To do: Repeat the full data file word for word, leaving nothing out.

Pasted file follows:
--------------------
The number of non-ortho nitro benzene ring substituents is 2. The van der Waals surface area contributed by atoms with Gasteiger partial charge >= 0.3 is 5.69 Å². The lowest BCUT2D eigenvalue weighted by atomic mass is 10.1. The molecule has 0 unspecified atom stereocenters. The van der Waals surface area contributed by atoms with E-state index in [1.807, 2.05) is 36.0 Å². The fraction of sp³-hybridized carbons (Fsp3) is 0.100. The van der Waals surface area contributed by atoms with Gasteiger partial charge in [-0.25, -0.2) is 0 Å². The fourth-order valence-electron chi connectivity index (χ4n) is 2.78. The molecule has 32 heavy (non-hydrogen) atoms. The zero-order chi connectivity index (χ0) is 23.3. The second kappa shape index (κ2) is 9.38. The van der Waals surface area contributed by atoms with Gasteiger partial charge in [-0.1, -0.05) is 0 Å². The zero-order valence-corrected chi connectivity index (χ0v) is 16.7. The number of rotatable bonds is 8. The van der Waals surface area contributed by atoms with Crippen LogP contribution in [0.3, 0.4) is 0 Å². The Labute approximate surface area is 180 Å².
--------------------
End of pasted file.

The number of non-ortho nitro benzene ring substituents is 2. The van der Waals surface area contributed by atoms with Gasteiger partial charge >= 0.3 is 5.69 Å². The lowest BCUT2D eigenvalue weighted by atomic mass is 10.1. The molecule has 0 unspecified atom stereocenters. The van der Waals surface area contributed by atoms with E-state index in [1.807, 2.05) is 36.0 Å². The fraction of sp³-hybridized carbons (Fsp3) is 0.100. The van der Waals surface area contributed by atoms with Gasteiger partial charge in [-0.25, -0.2) is 0 Å². The fourth-order valence-electron chi connectivity index (χ4n) is 2.78. The molecule has 32 heavy (non-hydrogen) atoms. The zero-order chi connectivity index (χ0) is 23.3. The second kappa shape index (κ2) is 9.38. The van der Waals surface area contributed by atoms with Gasteiger partial charge in [-0.1, -0.05) is 0 Å². The zero-order valence-corrected chi connectivity index (χ0v) is 16.7. The number of rotatable bonds is 8. The van der Waals surface area contributed by atoms with Crippen LogP contribution in [0.3, 0.4) is 0 Å². The Labute approximate surface area is 180 Å².